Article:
AP marks centennial of World War I with new book
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AP marks centennial of World War I with new book

The Associated Press announced today it has published “World War I: An AP Centennial Commemorative Edition,” in recognition of the 100th anniversary of the end of the war that was supposed to end all wars.

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The new book collects a series of stories tracing the arc of the conflict, from Sarajevo where Austrian Archduke Franz Ferdinand was slain, through the agony of trench warfare and America’s entry, which turned the tide against Germany and its allies.

World War I began with stirring words of patriotism and ended with 14 million dead, empires destroyed and the social order torn asunder. It spurred revolutions and counter-revolutions across the world, paving the way for the tyranny of Hitler and Stalin and an even greater global slaughter, World War II, a generation later.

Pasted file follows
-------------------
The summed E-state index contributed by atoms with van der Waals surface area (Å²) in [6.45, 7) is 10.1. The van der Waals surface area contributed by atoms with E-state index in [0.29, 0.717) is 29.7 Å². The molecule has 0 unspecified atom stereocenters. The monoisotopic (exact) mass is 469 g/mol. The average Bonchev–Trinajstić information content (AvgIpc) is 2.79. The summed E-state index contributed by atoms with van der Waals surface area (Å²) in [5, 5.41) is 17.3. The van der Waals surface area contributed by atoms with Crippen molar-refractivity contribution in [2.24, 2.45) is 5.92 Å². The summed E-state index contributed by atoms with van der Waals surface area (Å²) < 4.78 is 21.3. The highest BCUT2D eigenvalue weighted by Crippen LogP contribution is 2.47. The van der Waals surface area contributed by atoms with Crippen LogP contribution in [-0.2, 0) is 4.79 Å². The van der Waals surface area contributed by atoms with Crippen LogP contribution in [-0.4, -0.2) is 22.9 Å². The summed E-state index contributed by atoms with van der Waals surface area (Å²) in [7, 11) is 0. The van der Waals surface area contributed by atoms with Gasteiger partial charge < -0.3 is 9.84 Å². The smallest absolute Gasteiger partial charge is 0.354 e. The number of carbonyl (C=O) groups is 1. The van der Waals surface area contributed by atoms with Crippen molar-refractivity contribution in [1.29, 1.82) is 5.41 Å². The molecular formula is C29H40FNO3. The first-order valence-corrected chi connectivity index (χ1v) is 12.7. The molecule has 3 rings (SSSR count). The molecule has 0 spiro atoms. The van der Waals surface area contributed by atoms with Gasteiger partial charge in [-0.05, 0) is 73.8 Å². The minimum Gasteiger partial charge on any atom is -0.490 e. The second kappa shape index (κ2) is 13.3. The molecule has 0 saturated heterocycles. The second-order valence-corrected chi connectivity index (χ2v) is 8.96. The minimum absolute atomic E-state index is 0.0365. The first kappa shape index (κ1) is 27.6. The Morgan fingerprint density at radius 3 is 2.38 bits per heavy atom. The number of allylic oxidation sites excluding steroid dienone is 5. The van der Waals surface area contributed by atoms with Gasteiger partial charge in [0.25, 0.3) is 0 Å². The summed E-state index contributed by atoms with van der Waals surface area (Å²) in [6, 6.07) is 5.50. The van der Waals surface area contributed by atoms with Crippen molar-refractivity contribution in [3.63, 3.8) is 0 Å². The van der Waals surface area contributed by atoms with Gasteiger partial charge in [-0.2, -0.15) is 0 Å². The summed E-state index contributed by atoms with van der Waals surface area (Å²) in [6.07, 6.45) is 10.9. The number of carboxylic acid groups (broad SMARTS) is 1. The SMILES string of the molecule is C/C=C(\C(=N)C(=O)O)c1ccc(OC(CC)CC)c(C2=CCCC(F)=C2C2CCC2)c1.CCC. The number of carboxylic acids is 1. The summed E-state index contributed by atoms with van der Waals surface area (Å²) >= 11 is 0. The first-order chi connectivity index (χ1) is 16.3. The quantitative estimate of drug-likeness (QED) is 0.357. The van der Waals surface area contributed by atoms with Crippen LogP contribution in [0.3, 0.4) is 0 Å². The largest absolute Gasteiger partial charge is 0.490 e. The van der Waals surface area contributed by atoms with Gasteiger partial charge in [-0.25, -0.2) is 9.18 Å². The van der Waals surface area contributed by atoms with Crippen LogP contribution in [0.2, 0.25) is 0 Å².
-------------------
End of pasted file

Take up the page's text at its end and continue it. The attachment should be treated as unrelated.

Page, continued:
“This project looks back at how the first World War impacted international relations in the immediate aftermath but also the ripple effect it continues to have on the current political landscape 100 years later,” said Peter Costanzo, AP digital publishing specialist. “It is a powerful reminder of how one major incident can change the course of history forever.”

"World War I" features more than 130 photographs from the AP archives and a comprehensive timeline of events. It serves as a must-have for anyone interested in the history of military conflicts.

The e-book is available now exclusively at Amazon and a paperback edition will soon follow.  

About AP

The Associated Press is the essential global news network, delivering fast, unbiased news from every corner of the world to all media platforms and formats. Founded in 1846, AP today is the most trusted source of independent news and information. On any given day, more than half the world's population sees news from AP. On the web: www.ap.org.


Lauren Easton
Director of Media Relations
The Associated Press